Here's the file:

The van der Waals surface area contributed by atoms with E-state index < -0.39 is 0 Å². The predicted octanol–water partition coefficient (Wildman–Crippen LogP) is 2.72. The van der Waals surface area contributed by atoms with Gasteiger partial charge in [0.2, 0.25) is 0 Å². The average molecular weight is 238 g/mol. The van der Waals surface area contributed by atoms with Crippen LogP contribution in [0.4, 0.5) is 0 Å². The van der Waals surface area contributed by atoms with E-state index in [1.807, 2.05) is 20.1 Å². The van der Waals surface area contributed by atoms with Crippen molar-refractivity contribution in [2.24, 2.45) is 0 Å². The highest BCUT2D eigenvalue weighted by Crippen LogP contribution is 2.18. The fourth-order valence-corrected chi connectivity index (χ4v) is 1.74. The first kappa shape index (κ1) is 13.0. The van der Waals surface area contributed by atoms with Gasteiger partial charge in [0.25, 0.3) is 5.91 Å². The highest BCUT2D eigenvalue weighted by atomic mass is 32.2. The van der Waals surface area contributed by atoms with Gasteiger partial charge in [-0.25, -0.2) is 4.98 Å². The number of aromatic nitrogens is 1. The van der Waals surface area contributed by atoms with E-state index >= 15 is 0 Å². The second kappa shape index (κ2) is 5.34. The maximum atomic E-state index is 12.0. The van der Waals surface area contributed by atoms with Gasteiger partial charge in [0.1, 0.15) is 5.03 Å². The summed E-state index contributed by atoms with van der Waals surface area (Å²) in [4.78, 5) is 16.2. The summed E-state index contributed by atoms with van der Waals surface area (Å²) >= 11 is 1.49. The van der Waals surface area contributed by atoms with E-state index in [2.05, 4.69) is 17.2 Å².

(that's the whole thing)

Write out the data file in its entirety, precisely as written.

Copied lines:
The van der Waals surface area contributed by atoms with E-state index < -0.39 is 0 Å². The predicted octanol–water partition coefficient (Wildman–Crippen LogP) is 2.72. The van der Waals surface area contributed by atoms with Gasteiger partial charge in [0.2, 0.25) is 0 Å². The average molecular weight is 238 g/mol. The van der Waals surface area contributed by atoms with Crippen LogP contribution in [0.4, 0.5) is 0 Å². The van der Waals surface area contributed by atoms with E-state index in [1.807, 2.05) is 20.1 Å². The van der Waals surface area contributed by atoms with Crippen molar-refractivity contribution in [2.24, 2.45) is 0 Å². The highest BCUT2D eigenvalue weighted by Crippen LogP contribution is 2.18. The fourth-order valence-corrected chi connectivity index (χ4v) is 1.74. The first kappa shape index (κ1) is 13.0. The van der Waals surface area contributed by atoms with Gasteiger partial charge in [0.25, 0.3) is 5.91 Å². The highest BCUT2D eigenvalue weighted by atomic mass is 32.2. The van der Waals surface area contributed by atoms with Gasteiger partial charge in [-0.25, -0.2) is 4.98 Å². The number of aromatic nitrogens is 1. The van der Waals surface area contributed by atoms with E-state index >= 15 is 0 Å². The second kappa shape index (κ2) is 5.34. The maximum atomic E-state index is 12.0. The van der Waals surface area contributed by atoms with Gasteiger partial charge in [0.1, 0.15) is 5.03 Å². The summed E-state index contributed by atoms with van der Waals surface area (Å²) in [4.78, 5) is 16.2. The summed E-state index contributed by atoms with van der Waals surface area (Å²) >= 11 is 1.49. The van der Waals surface area contributed by atoms with E-state index in [2.05, 4.69) is 17.2 Å².